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Saturday, November 20, 2010

TEXAS FAITH: Why do our faiths shape some political views, but not others?

TEXAS FAITH: Why do our faiths shape some political views, but not others?
Oct 12, 2010  Dallas Morning News
William McKenzie/ Editorial Columnist      

  We have heard plenty in recent years about how people of faith are getting involved in politics. From the Rev. Jim Wallis on the left to the Rev. Richard Land on the right, faith leaders are now a regular part of our political equation. What's more, the voting patterns of people who take their faith seriously are followed closely by such analysts as John Green of the University of Akron.

But here's an interesting finding by the Pew Forum for Religion & Public Life, one organization that follows the political decisions of religiously-minded voters:

 In a poll last month, Pew found that while many say their religious beliefs greatly influence their views about social issues like same-sex marriage and abortion, religion matters much less when it comes to their opinions about issues like immigration and the environment.

Here are some high points from the survey:

!. "Despite the fact that many religious leaders have been outspoken advocates for immigration reform, just 7% of adults who take a position on immigration say that religion is the most important influence on their views on this issue. About one-in-four churchgoers (24%) say the clergy at their places of worship have spoken out about immigration, nearly the same as in 2006. About half of those who hear about immigration in church say their clergy are favorable to immigrants and immigration, but nearly one-quarter are hearing anti-immigration messages."

2. "In contrast with the issue of immigration, 35% say religion is the top influence on their thinking about same-sex marriage, including fully 60% among those who oppose allowing gays and lesbians to marry legally. More than four-in-ten (44%) hear clergy speak out about homosexuality in church, with the overwhelming majority hearing negative messages about homosexuality. On the issue of abortion, 26% overall say religion is the most important influence on their opinion, including 45% among abortion opponents."

Of course, no one expects a religious faith to shape your views on, say, transportation issues. But this report gets into areas where it's very likely that one's faith would have an influence.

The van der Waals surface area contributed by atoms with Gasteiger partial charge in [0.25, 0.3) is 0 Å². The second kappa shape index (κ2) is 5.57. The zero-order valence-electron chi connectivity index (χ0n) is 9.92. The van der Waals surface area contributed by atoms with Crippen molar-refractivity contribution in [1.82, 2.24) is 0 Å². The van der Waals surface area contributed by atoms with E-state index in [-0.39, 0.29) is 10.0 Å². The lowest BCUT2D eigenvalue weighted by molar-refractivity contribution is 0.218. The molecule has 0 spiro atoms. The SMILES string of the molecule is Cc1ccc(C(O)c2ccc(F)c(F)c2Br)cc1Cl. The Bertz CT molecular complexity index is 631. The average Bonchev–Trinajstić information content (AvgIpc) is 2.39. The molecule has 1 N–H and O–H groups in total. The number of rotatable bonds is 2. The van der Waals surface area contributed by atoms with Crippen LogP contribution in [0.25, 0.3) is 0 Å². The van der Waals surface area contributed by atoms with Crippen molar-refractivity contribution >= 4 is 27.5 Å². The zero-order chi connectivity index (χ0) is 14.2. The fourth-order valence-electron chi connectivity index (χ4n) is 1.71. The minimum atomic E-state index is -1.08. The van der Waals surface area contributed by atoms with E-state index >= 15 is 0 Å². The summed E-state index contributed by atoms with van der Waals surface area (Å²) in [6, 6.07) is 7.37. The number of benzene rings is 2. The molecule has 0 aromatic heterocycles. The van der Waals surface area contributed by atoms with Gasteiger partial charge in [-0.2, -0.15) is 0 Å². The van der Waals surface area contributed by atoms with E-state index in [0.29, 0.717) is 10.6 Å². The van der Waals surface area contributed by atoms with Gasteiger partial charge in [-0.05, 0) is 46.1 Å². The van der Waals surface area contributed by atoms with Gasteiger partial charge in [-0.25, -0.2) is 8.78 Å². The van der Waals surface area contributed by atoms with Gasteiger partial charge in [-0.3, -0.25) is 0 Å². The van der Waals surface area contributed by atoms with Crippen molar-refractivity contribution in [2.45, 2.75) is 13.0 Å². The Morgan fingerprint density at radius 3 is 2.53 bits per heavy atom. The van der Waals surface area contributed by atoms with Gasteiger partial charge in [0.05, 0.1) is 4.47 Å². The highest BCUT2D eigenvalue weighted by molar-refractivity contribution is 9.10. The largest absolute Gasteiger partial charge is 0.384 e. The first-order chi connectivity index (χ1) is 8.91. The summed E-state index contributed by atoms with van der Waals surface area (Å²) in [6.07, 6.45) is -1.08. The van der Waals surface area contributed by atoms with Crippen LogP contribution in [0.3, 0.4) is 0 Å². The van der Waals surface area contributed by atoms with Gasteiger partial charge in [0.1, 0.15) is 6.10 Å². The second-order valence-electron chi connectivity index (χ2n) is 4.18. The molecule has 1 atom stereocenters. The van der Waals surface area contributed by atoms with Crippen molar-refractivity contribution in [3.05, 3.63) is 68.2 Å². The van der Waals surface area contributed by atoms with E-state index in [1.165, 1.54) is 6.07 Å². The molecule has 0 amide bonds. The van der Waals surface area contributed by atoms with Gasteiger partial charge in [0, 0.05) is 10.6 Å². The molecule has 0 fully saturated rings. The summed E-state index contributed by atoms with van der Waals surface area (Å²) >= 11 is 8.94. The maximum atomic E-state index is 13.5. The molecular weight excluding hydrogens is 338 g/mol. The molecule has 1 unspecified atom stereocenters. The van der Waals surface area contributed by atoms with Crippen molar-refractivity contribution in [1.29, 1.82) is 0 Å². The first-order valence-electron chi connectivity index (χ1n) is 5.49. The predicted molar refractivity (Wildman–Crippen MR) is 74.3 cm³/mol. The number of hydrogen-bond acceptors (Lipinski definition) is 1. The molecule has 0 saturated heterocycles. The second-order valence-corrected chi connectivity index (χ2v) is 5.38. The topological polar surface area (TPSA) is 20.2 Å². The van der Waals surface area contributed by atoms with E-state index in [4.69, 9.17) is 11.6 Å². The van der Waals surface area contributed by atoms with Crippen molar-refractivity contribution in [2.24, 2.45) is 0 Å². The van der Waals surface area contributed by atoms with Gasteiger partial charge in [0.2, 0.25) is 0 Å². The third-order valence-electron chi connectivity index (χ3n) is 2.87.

With that setup in mind, here's this week question:

Why would there be such a divide between where one's faith informs their views?

Read on to see what our panel has to say and to share your comments.

MIKE GHOUSE, President, Foundation for Pluralism, Dallas
A causal relationship exists between what one hears from the pulpit and his/her disposition towards the issues reflected in the survey. Causal relationships exist when one variable causes a change in another variable.

In the segment of survey where religion matters most, conservative positions on same sex marriage and abortion are 60% and 45% respectively, whereas their numbers go south on issues like death penalty, government assistance to poor, immigration and environment.

The survey seems to confirm one's proclivities towards declarative statements jumping out of the pulpits towards same sex marriage and abortion, whereas the numbers fall when there are no specific positions taken on issues like immigration or environment in the scriptures. If other faith traditions were included in the survey, the attitudes would have been similar.

An element of hypocrisy is embedded in what is conveyed from the pulpit. An excessive emphasis is placed on homosexuality which the scriptures do not "appear" to favor, but that is not the only item that is disfavored. An equally strong punishment is prescribed for adultery and incest which are down played by the clergy as though they don't exist.

There are severe gaps in the immigration variable, even though the clergy is speaking favorably. Since only half of those who hear the clergy mention it, there is a loss in the communication of the message or its intensity.

The liberal opposition to death penalty sticks out with 32 points in contrast with 13 points with the conservatives. Here again, liberals value life above the conservatives whose opinions are influenced by an eye for an eye, over and above the forgiveness component of the equation.

There is something amazing that jumps out of this survey. That is the treatment of life and non-life issues.

There is a positive correlation between procreation of life and opposition to homosexuality, abortion and death penalty, whereas the response on non-life topics like environment, government assistance or immigration is negative.

To build cohesive societies we need to be truthful and resist the temptations to make devils out of other people, it is in our interests to take out the imaginary conflicts and deal with the real conflicts of space, sustenance and nurturance.

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